Summary of Surprise

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Surprise book summary


8 Overall

8 Applicability

8 Innovation

8 Style


The concept of surprise has changed a lot in the past 100,000 years or so. Humanity’s ancient ancestors didn’t like surprises because they usually involved hungry animals and lots of screaming. Today, “surprise!” is something your friends shout at your birthday party – but you may still respond the way your prehistoric forebears shrank from a saber-tooth tiger. According to consultants Tania Luna and LeeAnn Renninger, you are hardwired to fear the unexpected. That creates problems in today’s environment of nonstop change and novelty. Luna and Renninger show you how to develop the resilience, agility and creativity to deal with uncertainty and how to enrich your life by creating surprise for others. This breezy, light exploration offers compelling insights into humankind’s intense relationship with mystery and uncertainty. getAbstract recommends its new tools for delighting your customers and loved ones.

In this summary, you will learn

  • Why human beings evolved to avoid uncertainty;
  • How being resilient, open as well as experimental can help you conquer uncertainty; and
  • What surprising methods you can use to delight your customers.

About the Authors

LeeAnn Renninger is founder and CEO of LifeLabs New York, where Tania Luna leads the “culture department.” Luna co-founded Surprise Industries and writes for Psychology Today.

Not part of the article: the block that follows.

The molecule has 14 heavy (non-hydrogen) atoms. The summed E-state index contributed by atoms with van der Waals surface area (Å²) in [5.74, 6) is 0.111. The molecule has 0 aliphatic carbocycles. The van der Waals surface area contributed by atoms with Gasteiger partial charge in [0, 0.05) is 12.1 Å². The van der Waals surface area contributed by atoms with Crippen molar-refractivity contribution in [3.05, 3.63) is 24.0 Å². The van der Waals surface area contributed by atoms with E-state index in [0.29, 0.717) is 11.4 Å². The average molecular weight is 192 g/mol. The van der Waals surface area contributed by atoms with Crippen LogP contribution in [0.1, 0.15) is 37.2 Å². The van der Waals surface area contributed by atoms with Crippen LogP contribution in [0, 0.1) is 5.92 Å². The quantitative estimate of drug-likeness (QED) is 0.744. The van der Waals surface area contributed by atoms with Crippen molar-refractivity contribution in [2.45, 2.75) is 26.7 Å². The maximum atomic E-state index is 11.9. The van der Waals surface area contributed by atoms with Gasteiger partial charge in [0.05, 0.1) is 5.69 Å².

Expect the Unexpected
To thrive in today’s world, you need to learn to like surprises. That can be tough, because human beings instinctively avoid uncertainty. Your prehistoric ancestors lived at a time when surprises were often life threatening. Their reaction to an unexpected event was...

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    Jenifer Hill 3 years ago
    Great review! This is something we all need to be reminded of!
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    danny dummitt 3 years ago
    This is awesome!
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    Kirk Lentz 3 years ago
    This is awesome! but I feel like im taking away from all of the value and gifts the author has to get to this point of reason. Do the authors get any revenue of this 'summary' of their works, from this business model?

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